2) The partner penalty. The universal credit taper mechanism reduces incentives for a partner to work. Opportunities for the partner of the main earner in a couple to find work and increase the household income are a crucial part of strategy to end child poverty. On the most recent figures, 29% of couple families are in poverty if there is only one parent in full-time work. This falls to just 7% if a partner is in part-time work, and 3% if both are in full-time work.

    3) The savings penalty. New savings limits are to be introduced for working families, with a taper from £6,000 and a cut off at £16,000 total savings. Households who save will be punished by the reduction and loss of entitlement under current proposals. The savings rules from tax credits, which allow greater savings holdings, should apply in the new universal credit system.

    4) Cuts to childcare support. The Treasury is insisting that the funds made available for childcare support must be reduced from this April. It is also expected that the remaining funds will be spread more thinly so that current recipients of the childcare element of working tax credit may lose hundreds of pounds, perhaps thousands each year. This takes place at a time when the cost of childcare is rising significantly. Instead of more parents entering work, we may see more parents leaving work because the childcare that enables them to work is no longer affordable enough to make them better off in work.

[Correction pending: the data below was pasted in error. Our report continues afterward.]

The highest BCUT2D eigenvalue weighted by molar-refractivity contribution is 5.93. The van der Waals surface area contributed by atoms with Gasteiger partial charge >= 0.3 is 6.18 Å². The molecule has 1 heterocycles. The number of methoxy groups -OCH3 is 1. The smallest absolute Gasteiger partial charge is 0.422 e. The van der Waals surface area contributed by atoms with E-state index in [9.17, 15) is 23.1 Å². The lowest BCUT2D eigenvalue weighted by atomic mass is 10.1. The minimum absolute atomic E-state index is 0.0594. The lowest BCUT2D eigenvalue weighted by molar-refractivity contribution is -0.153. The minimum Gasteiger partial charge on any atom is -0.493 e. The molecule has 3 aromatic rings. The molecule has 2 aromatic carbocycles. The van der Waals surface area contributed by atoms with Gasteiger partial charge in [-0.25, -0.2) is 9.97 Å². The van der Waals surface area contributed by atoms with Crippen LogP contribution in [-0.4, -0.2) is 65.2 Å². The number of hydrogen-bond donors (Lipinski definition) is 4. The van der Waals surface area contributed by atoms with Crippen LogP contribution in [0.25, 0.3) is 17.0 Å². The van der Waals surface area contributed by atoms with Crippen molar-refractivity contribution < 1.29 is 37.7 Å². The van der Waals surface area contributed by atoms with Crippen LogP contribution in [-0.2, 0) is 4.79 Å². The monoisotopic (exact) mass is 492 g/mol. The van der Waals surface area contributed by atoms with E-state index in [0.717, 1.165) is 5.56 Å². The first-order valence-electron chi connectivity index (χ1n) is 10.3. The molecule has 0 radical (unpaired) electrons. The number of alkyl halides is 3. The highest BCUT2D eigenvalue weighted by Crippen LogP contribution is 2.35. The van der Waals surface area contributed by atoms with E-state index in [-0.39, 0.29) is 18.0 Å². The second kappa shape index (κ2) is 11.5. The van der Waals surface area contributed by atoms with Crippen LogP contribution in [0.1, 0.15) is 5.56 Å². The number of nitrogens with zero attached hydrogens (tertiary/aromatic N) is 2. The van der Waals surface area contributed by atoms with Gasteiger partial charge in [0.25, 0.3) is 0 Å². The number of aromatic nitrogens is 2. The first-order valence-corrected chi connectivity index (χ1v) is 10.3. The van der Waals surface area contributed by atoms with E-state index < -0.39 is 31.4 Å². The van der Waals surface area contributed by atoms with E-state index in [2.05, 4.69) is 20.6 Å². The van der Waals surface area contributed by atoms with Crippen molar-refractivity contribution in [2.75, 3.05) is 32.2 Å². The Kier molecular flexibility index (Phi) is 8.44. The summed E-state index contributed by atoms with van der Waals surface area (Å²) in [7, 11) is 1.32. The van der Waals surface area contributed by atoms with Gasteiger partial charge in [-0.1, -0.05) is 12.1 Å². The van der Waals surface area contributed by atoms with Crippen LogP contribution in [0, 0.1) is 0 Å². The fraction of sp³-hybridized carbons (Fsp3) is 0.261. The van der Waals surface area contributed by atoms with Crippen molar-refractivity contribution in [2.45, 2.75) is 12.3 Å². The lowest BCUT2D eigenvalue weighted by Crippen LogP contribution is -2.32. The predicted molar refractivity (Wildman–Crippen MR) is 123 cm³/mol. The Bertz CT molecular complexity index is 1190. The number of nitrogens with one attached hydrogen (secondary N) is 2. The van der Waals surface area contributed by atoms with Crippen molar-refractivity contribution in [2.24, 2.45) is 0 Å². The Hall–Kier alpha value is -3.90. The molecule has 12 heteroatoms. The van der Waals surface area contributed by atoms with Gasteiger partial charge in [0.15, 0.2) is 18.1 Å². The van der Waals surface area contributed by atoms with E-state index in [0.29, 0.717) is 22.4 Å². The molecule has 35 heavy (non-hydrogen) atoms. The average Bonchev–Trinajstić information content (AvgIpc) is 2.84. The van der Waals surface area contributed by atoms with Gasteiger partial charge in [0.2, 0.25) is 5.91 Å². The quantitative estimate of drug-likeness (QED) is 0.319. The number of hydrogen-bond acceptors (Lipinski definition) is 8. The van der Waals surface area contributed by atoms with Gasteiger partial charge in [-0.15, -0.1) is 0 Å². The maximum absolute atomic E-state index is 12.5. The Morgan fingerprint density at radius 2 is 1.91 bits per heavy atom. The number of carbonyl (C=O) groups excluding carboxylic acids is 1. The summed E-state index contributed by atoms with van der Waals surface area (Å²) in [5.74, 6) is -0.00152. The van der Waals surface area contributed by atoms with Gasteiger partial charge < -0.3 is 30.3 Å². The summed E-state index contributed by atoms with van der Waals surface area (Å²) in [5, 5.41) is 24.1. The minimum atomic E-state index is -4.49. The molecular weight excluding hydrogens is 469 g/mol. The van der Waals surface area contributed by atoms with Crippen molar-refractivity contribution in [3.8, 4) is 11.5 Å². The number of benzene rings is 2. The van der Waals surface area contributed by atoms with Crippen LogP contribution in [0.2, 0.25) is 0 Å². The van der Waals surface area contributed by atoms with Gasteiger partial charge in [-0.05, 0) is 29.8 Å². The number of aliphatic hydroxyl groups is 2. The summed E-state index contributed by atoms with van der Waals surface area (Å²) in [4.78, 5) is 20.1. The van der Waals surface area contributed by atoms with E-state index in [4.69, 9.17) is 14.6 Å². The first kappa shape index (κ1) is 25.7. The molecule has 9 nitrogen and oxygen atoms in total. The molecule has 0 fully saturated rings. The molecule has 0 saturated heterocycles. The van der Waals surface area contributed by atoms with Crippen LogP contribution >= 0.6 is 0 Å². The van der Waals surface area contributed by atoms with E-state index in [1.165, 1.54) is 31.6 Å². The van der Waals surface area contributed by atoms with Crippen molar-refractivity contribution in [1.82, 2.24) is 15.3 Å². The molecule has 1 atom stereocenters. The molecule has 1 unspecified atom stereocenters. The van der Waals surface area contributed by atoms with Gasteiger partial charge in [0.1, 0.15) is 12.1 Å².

5) IT failure. The PAYE system is to be adapted to administer the universal credit based on ‘real time’ earnings. This is an IT project on a major scale and it will be very difficult to entirely avoid problems with such a major change. The risk to families is particularly great because when all the payments they are entitled to are put into one pot, an error could mean they are left utterly destitute with nothing at all.

    6) Loss of weekly payments. Many claimants currently receive weekly payments. For vulnerable claimants in particular who may lack the skills or good mental health condition necessary for budgeting over longer periods, this will be an extremely difficult change to manage that could have damaging consequences.

    7) More means testing. Conversely, working families who currently undergo annual assessments through tax credits will be subject to monthly means-tests. Such onerous reporting requirements will create complexity and could put people off claiming universal credit.

    8) Payments directed away from children. An IT glitch is set to drive a major negative social reform by making payments for children and childcare go to the main earner in a couple, instead of the parent who cares for the children (usually the mother, so a shift from purse to wallet of thousands of pounds). There is a tremendous risk that the funds allocated to children within a household will be reduced as a consequence, especially where the main earner refuses to pass on finances that are meant for the wellbeing of children. Women’s independent entitlement will be particularly affected.